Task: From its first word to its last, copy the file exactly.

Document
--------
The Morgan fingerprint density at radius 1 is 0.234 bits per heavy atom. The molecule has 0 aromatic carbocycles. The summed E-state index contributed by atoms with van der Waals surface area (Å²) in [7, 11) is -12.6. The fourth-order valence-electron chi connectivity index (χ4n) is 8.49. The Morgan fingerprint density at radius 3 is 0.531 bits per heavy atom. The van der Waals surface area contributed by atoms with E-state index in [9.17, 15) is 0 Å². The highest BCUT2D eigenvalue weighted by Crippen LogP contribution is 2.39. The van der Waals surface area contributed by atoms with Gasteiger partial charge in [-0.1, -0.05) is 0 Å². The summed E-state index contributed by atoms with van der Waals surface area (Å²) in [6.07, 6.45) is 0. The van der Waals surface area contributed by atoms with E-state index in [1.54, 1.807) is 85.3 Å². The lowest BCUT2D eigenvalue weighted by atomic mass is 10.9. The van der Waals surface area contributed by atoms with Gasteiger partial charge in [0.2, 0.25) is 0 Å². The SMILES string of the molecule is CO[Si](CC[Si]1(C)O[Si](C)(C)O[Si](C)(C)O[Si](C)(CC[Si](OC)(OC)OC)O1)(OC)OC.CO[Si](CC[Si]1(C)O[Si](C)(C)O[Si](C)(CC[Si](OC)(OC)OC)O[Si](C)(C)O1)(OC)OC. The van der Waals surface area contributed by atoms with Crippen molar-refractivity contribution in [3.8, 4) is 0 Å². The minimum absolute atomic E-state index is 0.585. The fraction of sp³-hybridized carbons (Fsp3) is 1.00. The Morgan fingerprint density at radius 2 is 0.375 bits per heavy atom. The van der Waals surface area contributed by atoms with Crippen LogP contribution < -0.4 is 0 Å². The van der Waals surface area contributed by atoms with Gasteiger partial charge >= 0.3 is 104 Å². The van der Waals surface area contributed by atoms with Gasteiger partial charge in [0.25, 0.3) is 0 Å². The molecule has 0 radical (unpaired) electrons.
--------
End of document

The Morgan fingerprint density at radius 1 is 0.234 bits per heavy atom. The molecule has 0 aromatic carbocycles. The summed E-state index contributed by atoms with van der Waals surface area (Å²) in [7, 11) is -12.6. The fourth-order valence-electron chi connectivity index (χ4n) is 8.49. The Morgan fingerprint density at radius 3 is 0.531 bits per heavy atom. The van der Waals surface area contributed by atoms with E-state index in [9.17, 15) is 0 Å². The highest BCUT2D eigenvalue weighted by Crippen LogP contribution is 2.39. The van der Waals surface area contributed by atoms with Gasteiger partial charge in [-0.1, -0.05) is 0 Å². The summed E-state index contributed by atoms with van der Waals surface area (Å²) in [6.07, 6.45) is 0. The van der Waals surface area contributed by atoms with E-state index in [1.54, 1.807) is 85.3 Å². The lowest BCUT2D eigenvalue weighted by atomic mass is 10.9. The van der Waals surface area contributed by atoms with Gasteiger partial charge in [0.2, 0.25) is 0 Å². The SMILES string of the molecule is CO[Si](CC[Si]1(C)O[Si](C)(C)O[Si](C)(C)O[Si](C)(CC[Si](OC)(OC)OC)O1)(OC)OC.CO[Si](CC[Si]1(C)O[Si](C)(C)O[Si](C)(CC[Si](OC)(OC)OC)O[Si](C)(C)O1)(OC)OC. The van der Waals surface area contributed by atoms with Crippen molar-refractivity contribution in [3.8, 4) is 0 Å². The minimum absolute atomic E-state index is 0.585. The fraction of sp³-hybridized carbons (Fsp3) is 1.00. The Morgan fingerprint density at radius 2 is 0.375 bits per heavy atom. The van der Waals surface area contributed by atoms with Crippen LogP contribution < -0.4 is 0 Å². The van der Waals surface area contributed by atoms with Gasteiger partial charge >= 0.3 is 104 Å². The van der Waals surface area contributed by atoms with Gasteiger partial charge in [0.25, 0.3) is 0 Å². The molecule has 0 radical (unpaired) electrons.